Example: Jerry retired at the age of 63 and while living off roughly $120,000 per year he has taxable assets to support his lifestyle until he begins Social Security at age 70 and begins taking RMD’s at age 73 meaning he will be in an artificially low tax bracket for the next 7-10 years. His RMD projections indicate that he will be required to withdraw significantly more than needed and his only child is a high earner who will be severely taxed when they ultimately inherit the money and fall subject to the 10-year rule. As such, he elects to convert up to the top of the 22% bracket ($98,450) each year until RMD age to tax-efficiently convert his IRA assets to Roth to help address his concerns.
They would like to complete backdoor Roth contributions in the future
In order to contribute to a Roth IRA in 2021 you must be below the income limit – the phaseout begins at $125,000 for single filers and $198,000 if married filing jointly. Tax savvy savers will utilize the backdoor Roth contribution to get around the income limit by contributing to an IRA and subsequently converting the funds to Roth. In short, due to the pro-rata rules around deductible and non-deductible IRA monies an investor can convert all IRA monies in order to utilize this savings technique each year.
Example: Joe has a $35,000 IRA and would like to save $6,000 to a Roth IRA each year moving forward. He earns over $200,000 a year and as a single tax filer is over the income limit to contribute to a Roth IRA or to deduct a Traditional IRA contribution. By utilizing the backdoor Roth contribution strategy, he can make a $6,000 non-deductible contribution to his IRA and convert the full $41,000 in his IRA to Roth. This will allow him to complete the backdoor Roth contribution each year moving forward as well.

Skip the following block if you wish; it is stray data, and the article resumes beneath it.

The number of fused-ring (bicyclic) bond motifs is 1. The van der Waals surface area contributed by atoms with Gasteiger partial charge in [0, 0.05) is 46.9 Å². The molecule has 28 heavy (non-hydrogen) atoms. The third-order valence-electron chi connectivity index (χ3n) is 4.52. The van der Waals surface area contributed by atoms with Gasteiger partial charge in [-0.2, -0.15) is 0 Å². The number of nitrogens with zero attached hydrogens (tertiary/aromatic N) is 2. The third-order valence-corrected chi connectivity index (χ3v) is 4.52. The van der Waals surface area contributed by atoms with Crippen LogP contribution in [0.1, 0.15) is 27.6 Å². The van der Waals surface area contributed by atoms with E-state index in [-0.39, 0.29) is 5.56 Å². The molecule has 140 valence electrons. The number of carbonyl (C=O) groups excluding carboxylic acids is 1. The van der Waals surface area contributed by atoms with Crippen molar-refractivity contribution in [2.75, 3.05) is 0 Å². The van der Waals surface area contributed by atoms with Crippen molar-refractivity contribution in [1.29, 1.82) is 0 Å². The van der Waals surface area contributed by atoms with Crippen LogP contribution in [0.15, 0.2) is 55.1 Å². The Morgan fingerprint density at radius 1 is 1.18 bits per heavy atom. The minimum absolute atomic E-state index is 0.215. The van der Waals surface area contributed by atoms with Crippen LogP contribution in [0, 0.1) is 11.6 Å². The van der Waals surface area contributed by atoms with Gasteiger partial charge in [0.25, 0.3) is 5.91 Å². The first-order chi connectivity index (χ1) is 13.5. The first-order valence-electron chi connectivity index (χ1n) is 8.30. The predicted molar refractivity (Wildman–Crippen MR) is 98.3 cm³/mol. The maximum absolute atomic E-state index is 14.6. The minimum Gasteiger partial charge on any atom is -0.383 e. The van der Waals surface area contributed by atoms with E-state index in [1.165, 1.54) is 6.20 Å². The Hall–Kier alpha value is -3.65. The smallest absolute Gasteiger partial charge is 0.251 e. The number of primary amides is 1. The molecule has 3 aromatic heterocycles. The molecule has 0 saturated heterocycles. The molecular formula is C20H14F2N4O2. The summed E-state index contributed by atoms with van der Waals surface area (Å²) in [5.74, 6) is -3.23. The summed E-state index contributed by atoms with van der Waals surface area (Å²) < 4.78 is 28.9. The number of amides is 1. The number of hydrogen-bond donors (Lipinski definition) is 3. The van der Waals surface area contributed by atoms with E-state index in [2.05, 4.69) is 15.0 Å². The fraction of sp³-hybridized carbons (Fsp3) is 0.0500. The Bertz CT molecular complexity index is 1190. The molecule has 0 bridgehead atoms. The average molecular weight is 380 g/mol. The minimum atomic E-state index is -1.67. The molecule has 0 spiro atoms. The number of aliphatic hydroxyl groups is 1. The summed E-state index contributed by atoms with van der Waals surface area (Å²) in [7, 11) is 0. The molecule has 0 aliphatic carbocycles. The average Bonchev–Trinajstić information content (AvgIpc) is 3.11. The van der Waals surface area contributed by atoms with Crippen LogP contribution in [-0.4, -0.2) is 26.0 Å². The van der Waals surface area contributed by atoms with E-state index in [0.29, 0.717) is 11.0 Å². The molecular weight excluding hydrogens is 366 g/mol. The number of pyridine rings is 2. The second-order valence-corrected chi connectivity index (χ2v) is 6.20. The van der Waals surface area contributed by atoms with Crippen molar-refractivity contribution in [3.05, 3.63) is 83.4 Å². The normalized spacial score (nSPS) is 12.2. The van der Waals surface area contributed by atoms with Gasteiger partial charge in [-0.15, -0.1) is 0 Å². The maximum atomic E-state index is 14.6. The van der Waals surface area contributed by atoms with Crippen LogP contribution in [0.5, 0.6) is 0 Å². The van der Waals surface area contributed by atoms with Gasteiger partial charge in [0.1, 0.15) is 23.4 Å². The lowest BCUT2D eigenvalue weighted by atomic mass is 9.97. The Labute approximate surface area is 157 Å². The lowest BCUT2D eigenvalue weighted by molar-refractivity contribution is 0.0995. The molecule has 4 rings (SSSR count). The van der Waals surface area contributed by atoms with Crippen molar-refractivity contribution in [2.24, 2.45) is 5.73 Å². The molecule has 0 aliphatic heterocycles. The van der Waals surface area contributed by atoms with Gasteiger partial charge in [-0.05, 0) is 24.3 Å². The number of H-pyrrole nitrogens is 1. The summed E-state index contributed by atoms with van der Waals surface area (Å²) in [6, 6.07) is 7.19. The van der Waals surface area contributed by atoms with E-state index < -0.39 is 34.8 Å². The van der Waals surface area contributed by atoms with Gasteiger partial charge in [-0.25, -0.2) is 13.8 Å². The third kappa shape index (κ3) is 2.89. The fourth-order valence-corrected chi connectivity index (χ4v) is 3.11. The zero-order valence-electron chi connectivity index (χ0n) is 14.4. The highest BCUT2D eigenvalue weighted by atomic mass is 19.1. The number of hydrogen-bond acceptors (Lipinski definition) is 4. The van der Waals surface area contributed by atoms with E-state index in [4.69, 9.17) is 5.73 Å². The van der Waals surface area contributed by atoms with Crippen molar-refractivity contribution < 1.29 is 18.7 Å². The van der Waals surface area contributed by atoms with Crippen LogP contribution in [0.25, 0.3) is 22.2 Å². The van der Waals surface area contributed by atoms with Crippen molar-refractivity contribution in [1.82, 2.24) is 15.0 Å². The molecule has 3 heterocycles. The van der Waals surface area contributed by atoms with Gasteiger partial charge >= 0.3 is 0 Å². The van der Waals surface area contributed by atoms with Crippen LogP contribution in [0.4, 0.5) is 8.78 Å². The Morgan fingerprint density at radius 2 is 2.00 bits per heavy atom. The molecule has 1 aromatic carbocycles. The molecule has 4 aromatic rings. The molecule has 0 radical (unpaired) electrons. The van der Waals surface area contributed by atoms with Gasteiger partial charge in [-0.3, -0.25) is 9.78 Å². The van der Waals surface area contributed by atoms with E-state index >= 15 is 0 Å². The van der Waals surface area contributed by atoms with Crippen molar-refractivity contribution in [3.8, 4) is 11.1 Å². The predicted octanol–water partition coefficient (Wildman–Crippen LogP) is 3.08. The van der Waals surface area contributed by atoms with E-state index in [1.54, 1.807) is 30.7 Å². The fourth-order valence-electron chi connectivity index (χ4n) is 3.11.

They want to take advantage of a market decline
When the market declines, sophisticated planners find ways to utilize the decline in value in pursuit of long-term goals. One way to do that is to convert assets to Roth at a temporarily depressed value, taking advantage of the lower account value to minimize the tax cost of the conversion.
Example: Jay has a $50,000 IRA that he intends to convert and is in the 24% tax bracket. During the year, the market has a 35% decline as a reaction to an unexpected global pandemic. While many investors panic because of the decline, Jay intends to make sophisticated moves that will benefit him during the temporary decline including converting his IRA – which is now worth $32,500. By converting the IRA during the downturn, he is able to reduce the tax cost of the conversion from $12,000 to $7,800 saving $4,200 on his tax bill.
Would you like to understand whether the content discussed in this post is appropriate for you and how it may fit in to your overall financial plan? Schedule an introductory phone call with our team here. The case studies used are for illustrative purposes only. Individual cases will vary. Any information is not a complete summary or statement of all available data necessary for making an investment decision and does not constitute a recommendation. Prior to making any investment decision, you should consult with your financial advisor about your individual situation.
Any opinions are those of the author and not necessarily those of Raymond James.
Please note, changes in tax laws may occur at any time and could have a substantial impact upon each person’s situation. While we are familiar with the tax provisions of the issues presented herein, as Financial Advisors of RJFS, we are not qualified to render advice on tax or legal matters. You should discuss tax or legal matters with the appropriate professional.
Unless certain criteria are met, Roth IRA owners must be 59½ or older and have held the IRA for five years before tax-free withdrawals are permitted. Additionally, each converted amount may be subject to its own five-year holding period. Converting a traditional IRA into a Roth IRA has tax implications. Investors should consult a tax advisor before deciding to do a conversion.